NEW YORK – The National Basketball Association’s (NBA) decision to fine and suspend Phoenix Suns owner Robert Sarver but not ban him for reported racist and sexist behaviour is not sitting well with some of the league’s biggest stars nor the players’ union.
Los Angeles Lakers forward LeBron James, Suns guard Chris Paul and National Basketball Players Association executive director Tamika Tremaglio all made their opposition to the Sarver ruling known on Wednesday.
A day earlier, the NBA released the results of a lengthy investigation into workplace misconduct under Sarver’s watch.
He was found to have used the “N-word” at least five times in addition to sexually harassing female employees and cursing and yelling at workers. As a result, the league fined him US$10 million (S$14 million) and suspended him from running the team for one year.
James responded on Twitter: “Read through the Sarver stories a few times now. I gotta be honest… Our league definitely got this wrong. I don’t need to explain why.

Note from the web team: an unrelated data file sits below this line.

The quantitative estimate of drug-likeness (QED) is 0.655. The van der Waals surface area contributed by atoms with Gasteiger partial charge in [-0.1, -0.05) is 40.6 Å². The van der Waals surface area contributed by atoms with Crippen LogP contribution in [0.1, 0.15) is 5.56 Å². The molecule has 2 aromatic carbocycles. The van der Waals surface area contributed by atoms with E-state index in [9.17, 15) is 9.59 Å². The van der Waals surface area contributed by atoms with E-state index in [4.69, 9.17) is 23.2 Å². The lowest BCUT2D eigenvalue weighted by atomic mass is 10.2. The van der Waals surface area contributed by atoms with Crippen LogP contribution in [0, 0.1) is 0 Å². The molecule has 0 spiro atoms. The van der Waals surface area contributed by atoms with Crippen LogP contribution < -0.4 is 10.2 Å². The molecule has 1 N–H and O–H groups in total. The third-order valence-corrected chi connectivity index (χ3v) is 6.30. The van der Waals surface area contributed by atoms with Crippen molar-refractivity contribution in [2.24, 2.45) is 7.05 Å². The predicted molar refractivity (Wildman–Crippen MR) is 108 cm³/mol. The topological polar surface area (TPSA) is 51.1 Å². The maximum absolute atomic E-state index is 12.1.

“Y’all read the stories and decide for yourself. I said it before and I’m gonna say it again, there is no place in this league for that kind of behaviour. There is no place for misogyny, sexism, and racism in any work place. Don’t matter if you own the team or play for the team.”
Paul also posted on his Twitter: “I am horrified and disappointed by what I read. This conduct especially towards women is unacceptable and must never be repeated.
“I am of the view that the sanctions fell short in truly addressing what we can all agree was atrocious behaviour.”
Tremaglio issued a statement that read, in part: “The report indicated Mr Sarver’s long history of inappropriate conduct, including racial and gender insensitivity, misogyny and harassment. All issues that led to a toxic work environment for well over a decade.
“I have made my position known to (NBA commissioner) Adam Silver regarding my thoughts on the extent of the punishment, and strongly believe that Mr Sarver should never hold a managerial position within our league again.”
Silver said that Sarver’s punishment could have been stiffer had investigators not determined that his use of slurs was not motivated by racial or gender-based animus.
“I think if they had made findings that, in fact, his conduct was motivated by racial animus, absolutely that would have had an impact on the ultimate outcome here,” he said. “But that’s not what they found.” REUTERS